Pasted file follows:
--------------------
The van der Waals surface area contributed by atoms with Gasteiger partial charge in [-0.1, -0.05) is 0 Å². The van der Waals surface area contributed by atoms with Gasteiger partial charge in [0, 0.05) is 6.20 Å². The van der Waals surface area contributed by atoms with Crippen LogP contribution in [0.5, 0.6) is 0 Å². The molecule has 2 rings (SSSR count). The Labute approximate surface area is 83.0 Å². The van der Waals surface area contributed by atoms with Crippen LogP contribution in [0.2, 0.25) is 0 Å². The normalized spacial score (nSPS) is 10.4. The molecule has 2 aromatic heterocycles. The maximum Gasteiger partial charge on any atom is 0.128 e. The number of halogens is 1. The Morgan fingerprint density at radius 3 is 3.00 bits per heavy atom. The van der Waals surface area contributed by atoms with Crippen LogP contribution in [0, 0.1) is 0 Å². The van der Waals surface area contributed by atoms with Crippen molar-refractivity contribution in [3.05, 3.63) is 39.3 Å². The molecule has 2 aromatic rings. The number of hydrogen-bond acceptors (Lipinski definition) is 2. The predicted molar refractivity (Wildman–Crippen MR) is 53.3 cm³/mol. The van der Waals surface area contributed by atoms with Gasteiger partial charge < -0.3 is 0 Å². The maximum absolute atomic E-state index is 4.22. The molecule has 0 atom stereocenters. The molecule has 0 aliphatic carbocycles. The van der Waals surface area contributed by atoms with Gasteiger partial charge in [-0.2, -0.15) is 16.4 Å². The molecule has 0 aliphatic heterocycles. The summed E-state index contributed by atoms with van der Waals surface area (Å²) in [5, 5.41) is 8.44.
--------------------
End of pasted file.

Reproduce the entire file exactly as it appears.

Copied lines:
The van der Waals surface area contributed by atoms with Gasteiger partial charge in [-0.1, -0.05) is 0 Å². The van der Waals surface area contributed by atoms with Gasteiger partial charge in [0, 0.05) is 6.20 Å². The van der Waals surface area contributed by atoms with Crippen LogP contribution in [0.5, 0.6) is 0 Å². The molecule has 2 rings (SSSR count). The Labute approximate surface area is 83.0 Å². The van der Waals surface area contributed by atoms with Crippen LogP contribution in [0.2, 0.25) is 0 Å². The normalized spacial score (nSPS) is 10.4. The molecule has 2 aromatic heterocycles. The maximum Gasteiger partial charge on any atom is 0.128 e. The number of halogens is 1. The Morgan fingerprint density at radius 3 is 3.00 bits per heavy atom. The van der Waals surface area contributed by atoms with Crippen LogP contribution in [0, 0.1) is 0 Å². The van der Waals surface area contributed by atoms with Crippen molar-refractivity contribution in [3.05, 3.63) is 39.3 Å². The molecule has 2 aromatic rings. The number of hydrogen-bond acceptors (Lipinski definition) is 2. The predicted molar refractivity (Wildman–Crippen MR) is 53.3 cm³/mol. The van der Waals surface area contributed by atoms with Gasteiger partial charge < -0.3 is 0 Å². The maximum absolute atomic E-state index is 4.22. The molecule has 0 atom stereocenters. The molecule has 0 aliphatic carbocycles. The van der Waals surface area contributed by atoms with Gasteiger partial charge in [-0.2, -0.15) is 16.4 Å². The molecule has 0 aliphatic heterocycles. The summed E-state index contributed by atoms with van der Waals surface area (Å²) in [5, 5.41) is 8.44.